Factors That Affect Healing Time
Once a fracture is diagnosed via x-ray, you should be aware of the many factors, which influence a bones ability to heal.
- Circulation – circulation plays a large role as bones that have inadequate circulation heal slowly. A common fracture site is at the scaphoid (a small bone in the wrist), because of its hourglass shape, if compromised in the middle of the bone, limited blood is able to get to the distal end thus causing poor circulation and in turn dies off the end of the bone known as necrosis.
- Hormones – Growth hormones may stimulate bone healing whereas large doses of cortisone may delay fracture healing. Severe dietary restrictions may decrease a bones ability to heal, if the patient has a chronic disease resulting in poor or inadequate nutrition to the body. How you rest your fracture plays a large role, if the fracture is compressed via brace or cast, this will prevent movement of the bony ends and allow the fragments to heal more readily, this is very important for burst fractures.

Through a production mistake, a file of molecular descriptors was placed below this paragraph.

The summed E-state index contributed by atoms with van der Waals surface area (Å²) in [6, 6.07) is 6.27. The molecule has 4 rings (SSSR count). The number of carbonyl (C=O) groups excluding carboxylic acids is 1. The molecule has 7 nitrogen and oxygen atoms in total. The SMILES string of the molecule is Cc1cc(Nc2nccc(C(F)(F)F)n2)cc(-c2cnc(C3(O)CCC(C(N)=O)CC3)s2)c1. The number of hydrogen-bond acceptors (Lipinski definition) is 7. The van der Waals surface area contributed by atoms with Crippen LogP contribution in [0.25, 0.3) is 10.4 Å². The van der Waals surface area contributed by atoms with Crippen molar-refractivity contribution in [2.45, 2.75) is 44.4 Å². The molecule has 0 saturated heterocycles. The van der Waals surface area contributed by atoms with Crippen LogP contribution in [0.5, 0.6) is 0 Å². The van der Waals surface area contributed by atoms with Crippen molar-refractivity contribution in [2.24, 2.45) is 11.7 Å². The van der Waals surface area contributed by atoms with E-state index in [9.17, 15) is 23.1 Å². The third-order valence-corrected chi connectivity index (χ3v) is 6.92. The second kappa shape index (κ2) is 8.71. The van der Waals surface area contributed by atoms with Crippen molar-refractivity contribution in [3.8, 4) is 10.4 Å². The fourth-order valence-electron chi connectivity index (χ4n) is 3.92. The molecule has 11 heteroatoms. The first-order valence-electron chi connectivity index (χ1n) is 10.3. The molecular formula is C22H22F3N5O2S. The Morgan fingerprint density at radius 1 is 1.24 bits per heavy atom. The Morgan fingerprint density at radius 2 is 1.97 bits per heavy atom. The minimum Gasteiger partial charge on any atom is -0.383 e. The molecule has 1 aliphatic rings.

- Age – The age of an individual plays a large role in healing. Younger individuals heal faster then their counterparts, with increased age bones becomes less stiff, less strong and more brittle with more porous material and fewer, thinner and longer trabeculae (cancellous bone tissue).
- Type of Fracture – The site of the fracture (your upper limb heals faster then your lower limb) and shape of the fracture (a transverse fracture takes longer to heal than a spiral fracture) along with the amount of displacement of the fracture; fractures with greater displacement and comminution will take longer to heal than a simple undisplaced fracture, all play a large role in fracture healing. Infection, anemia or hypoxia may all slow fracture healing. Along with poor physical fitness and health, as low levels of vitamin C is required for normal collagen matrix formation and exercises may increase fracture healing as long as the callus is not dislodged by extreme or excessive activity.
- Bone Type – Lastly, the type of bone plays a large role in how well a bone fracture may heal, as intra-articualar (in the joint) fractures take longer to heal than extra-articular (outside of the joint line) fractures due to the presence of synovial fluid hindering the formation of granular tissue.
Physiotherapy After a Fracture